1952, Queens, New York. Young Johnny Genzale is born and raised by his mother and older sister after his father decided to keep on with his wanton ways. Johnny is a cool kid, playing baseball, hanging out with friends. And then he discovers rock & roll and his new aura starts to sprout up like a crocus hungry for springtime. Johnny Genzale will eventually become Johnny Thunders. He will make history with a bunch of make-up-wearing glam punkers calling themselves the New York Dolls. He will gain even more street cred with his Heartbreakers. He will write a catalog full of knock-out songs and even film a movie. He will be adored and hated, sat upon a pedestal and pulled down by the clawing blood red nails of smack. He will age only thirty-eight years.
Johnny Thunders is one of those lights that will stay bright for many, many years to come. His legend will make sure of that. The coolness of him in leather and teased hair will adorn posters on bedroom walls and be the imminent factor in why some kids will pick up a guitar and try to play, all while standing in front of a mirror with their legs spread apart emulating the poster. The legend will attract the moths to the flame but it will be the music that makes it glow. And with the new DVD, Looking For Johnny: The Legend Of Johnny Thunders, kids for many years to come will have the chance to see and hear who and what Johnny Genzale created. It will humanize a poster of ultimate coolness.
Created by Danny Garcia to shed new light on Thunders, he has amalgamated an interesting cast of characters who talk about Thunders with an almost surreal awe: Sylvain Sylvain, Sami Yaffa, Walter Lure, photographer Bob Gruen, Lenny Kaye, Billy Rath, Gail Higgins, Leee Black Childers, Richard Lloyd, Marty Thau; all names that ring a bell with followers of the New York punk scene. They tell stories, in both the main feature and deleted scenes extra, which make the mystery of Johnny Thunders a little more down to earth. Although David Johansen is missing, Malcolm McLaren provides an eerie voice from the grave in audio footage interspersed throughout.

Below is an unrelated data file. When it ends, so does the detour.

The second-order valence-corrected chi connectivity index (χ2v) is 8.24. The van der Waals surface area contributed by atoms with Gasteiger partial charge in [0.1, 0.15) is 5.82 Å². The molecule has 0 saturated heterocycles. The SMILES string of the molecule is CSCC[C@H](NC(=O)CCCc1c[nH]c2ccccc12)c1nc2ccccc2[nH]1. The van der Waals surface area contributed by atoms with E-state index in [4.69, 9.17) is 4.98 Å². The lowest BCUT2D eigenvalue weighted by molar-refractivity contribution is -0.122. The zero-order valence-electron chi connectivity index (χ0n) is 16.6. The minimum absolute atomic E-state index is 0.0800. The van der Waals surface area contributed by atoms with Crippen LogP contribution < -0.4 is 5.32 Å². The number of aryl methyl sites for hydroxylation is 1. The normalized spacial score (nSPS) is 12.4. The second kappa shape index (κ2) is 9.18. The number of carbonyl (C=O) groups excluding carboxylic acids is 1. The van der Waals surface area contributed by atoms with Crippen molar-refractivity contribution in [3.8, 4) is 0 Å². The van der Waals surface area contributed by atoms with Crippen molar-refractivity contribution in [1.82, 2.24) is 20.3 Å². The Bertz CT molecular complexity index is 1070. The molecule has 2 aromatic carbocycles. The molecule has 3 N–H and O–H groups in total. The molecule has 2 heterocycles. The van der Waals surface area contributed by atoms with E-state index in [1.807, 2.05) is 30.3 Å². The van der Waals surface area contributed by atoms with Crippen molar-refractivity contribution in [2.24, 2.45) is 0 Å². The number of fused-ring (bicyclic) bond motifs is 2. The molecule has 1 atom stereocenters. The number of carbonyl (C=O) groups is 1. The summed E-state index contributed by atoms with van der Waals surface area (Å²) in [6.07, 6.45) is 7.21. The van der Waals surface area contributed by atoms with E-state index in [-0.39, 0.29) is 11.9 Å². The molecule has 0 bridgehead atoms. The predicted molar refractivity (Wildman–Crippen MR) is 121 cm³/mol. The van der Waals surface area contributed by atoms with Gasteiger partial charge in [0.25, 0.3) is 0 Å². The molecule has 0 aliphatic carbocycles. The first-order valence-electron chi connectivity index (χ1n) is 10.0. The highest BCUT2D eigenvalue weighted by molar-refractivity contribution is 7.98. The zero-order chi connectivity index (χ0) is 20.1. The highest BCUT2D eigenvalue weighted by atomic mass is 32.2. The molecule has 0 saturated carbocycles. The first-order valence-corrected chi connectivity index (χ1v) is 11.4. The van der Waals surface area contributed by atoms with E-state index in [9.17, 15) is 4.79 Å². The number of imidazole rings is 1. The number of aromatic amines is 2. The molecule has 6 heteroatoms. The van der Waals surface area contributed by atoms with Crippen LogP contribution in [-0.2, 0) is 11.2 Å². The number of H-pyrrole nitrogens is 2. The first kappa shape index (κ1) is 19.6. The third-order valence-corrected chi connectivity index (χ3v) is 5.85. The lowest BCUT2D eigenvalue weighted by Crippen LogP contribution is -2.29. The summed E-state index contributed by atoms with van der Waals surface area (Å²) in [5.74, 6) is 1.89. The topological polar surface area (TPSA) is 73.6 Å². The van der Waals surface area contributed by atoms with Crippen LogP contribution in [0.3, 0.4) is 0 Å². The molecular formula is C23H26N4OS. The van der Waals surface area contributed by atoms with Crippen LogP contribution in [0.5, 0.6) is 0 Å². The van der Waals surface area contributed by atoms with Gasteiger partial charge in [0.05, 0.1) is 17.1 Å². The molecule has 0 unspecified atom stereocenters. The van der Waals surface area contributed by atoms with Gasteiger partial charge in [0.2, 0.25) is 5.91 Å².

Sylvain called Thunders “the best songwriter that ever lived,” and his segments, although few, are one of the highlights of the documentary, because he loved the scrawny little guy, admired his talent, believed in him, still to this day waves his flag while others have put him to rest. Peter Jordan flashes back to a time when the Dolls were stopped by the police and Thunders was asked to pull down his pants, believing he was concealing a wad of dope; Howie Pyro talks about getting into a fight with Thunders at Max’s; Lenny Kaye compares him to Davy Crockett as the band explored new territory outside their New York bubble of hipness.
Thunders’ years with the Dolls is only a fraction of his story and the filmmakers spend most of their time on the Heartbreakers and Thunders’ solo work, as it should be. Footage from concerts and old interviews are delectable morsels for sure. Thunders is shown in all his vulnerability and mysteriousness, with a sparkle in his eyes that is either the smart ass peeping out or the heroin snickering within. Thunders lost his first family but gained a new one. But following years of just pummeling his body with toxic avengers and living the life of a rock star 100% of the day, his light turned off in a New Orleans French Quarter hotel room. He had leukemia, which he had kept private. He knew he was sick, he knew he was dying. Garcia is very vocal about the NOPD’s nonchalance of Thunders’ death, blowing it off as another misadventure of some crazy drug-fueled rock star, when in actuality it wasn’t.
Extras on the DVD include a “behind the scenes” featuring an interview with Garcia, some music clips, and the fun deleted scene interviews. The pudding in the mix is Thunders being Thunders. His music, his guitar playing, his songs, his contribution to the encyclopedia of cool, are all what will continue to fuel his posthumous flame. And although this documentary can’t possibly expose all the nuances of what made Thunders who he was, Looking For Johnny gets awfully close to the person who created him.